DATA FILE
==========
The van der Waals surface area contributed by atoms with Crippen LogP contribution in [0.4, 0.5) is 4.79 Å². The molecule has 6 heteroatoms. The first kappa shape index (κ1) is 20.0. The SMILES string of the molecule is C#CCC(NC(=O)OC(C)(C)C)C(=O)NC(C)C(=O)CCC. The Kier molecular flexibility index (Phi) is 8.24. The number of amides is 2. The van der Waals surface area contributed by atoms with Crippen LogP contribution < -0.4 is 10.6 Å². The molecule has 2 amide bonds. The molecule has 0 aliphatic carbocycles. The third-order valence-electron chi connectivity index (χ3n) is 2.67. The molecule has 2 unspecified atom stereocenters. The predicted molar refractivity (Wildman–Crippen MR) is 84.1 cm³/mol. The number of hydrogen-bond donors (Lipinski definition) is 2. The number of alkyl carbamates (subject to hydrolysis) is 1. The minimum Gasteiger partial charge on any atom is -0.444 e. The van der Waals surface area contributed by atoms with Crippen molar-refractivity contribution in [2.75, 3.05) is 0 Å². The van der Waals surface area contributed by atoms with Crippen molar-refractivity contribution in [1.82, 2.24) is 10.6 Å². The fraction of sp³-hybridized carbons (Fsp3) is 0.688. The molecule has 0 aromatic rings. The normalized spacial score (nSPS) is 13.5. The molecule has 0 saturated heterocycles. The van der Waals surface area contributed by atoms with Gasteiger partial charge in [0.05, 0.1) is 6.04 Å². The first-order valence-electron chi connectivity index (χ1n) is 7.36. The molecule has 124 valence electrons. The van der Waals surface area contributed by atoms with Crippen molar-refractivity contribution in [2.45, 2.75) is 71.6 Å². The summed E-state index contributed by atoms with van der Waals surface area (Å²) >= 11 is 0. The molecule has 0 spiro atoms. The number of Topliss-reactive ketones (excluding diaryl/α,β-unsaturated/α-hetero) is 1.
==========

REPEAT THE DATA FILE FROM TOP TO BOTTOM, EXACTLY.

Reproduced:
The van der Waals surface area contributed by atoms with Crippen LogP contribution in [0.4, 0.5) is 4.79 Å². The molecule has 6 heteroatoms. The first kappa shape index (κ1) is 20.0. The SMILES string of the molecule is C#CCC(NC(=O)OC(C)(C)C)C(=O)NC(C)C(=O)CCC. The Kier molecular flexibility index (Phi) is 8.24. The number of amides is 2. The van der Waals surface area contributed by atoms with Crippen LogP contribution < -0.4 is 10.6 Å². The molecule has 2 amide bonds. The molecule has 0 aliphatic carbocycles. The third-order valence-electron chi connectivity index (χ3n) is 2.67. The molecule has 2 unspecified atom stereocenters. The predicted molar refractivity (Wildman–Crippen MR) is 84.1 cm³/mol. The number of hydrogen-bond donors (Lipinski definition) is 2. The number of alkyl carbamates (subject to hydrolysis) is 1. The minimum Gasteiger partial charge on any atom is -0.444 e. The van der Waals surface area contributed by atoms with Crippen molar-refractivity contribution in [2.75, 3.05) is 0 Å². The van der Waals surface area contributed by atoms with Crippen molar-refractivity contribution in [1.82, 2.24) is 10.6 Å². The fraction of sp³-hybridized carbons (Fsp3) is 0.688. The molecule has 0 aromatic rings. The normalized spacial score (nSPS) is 13.5. The molecule has 0 saturated heterocycles. The van der Waals surface area contributed by atoms with Gasteiger partial charge in [0.05, 0.1) is 6.04 Å². The first-order valence-electron chi connectivity index (χ1n) is 7.36. The molecule has 124 valence electrons. The van der Waals surface area contributed by atoms with Crippen molar-refractivity contribution in [2.45, 2.75) is 71.6 Å². The summed E-state index contributed by atoms with van der Waals surface area (Å²) >= 11 is 0. The molecule has 0 spiro atoms. The number of Topliss-reactive ketones (excluding diaryl/α,β-unsaturated/α-hetero) is 1.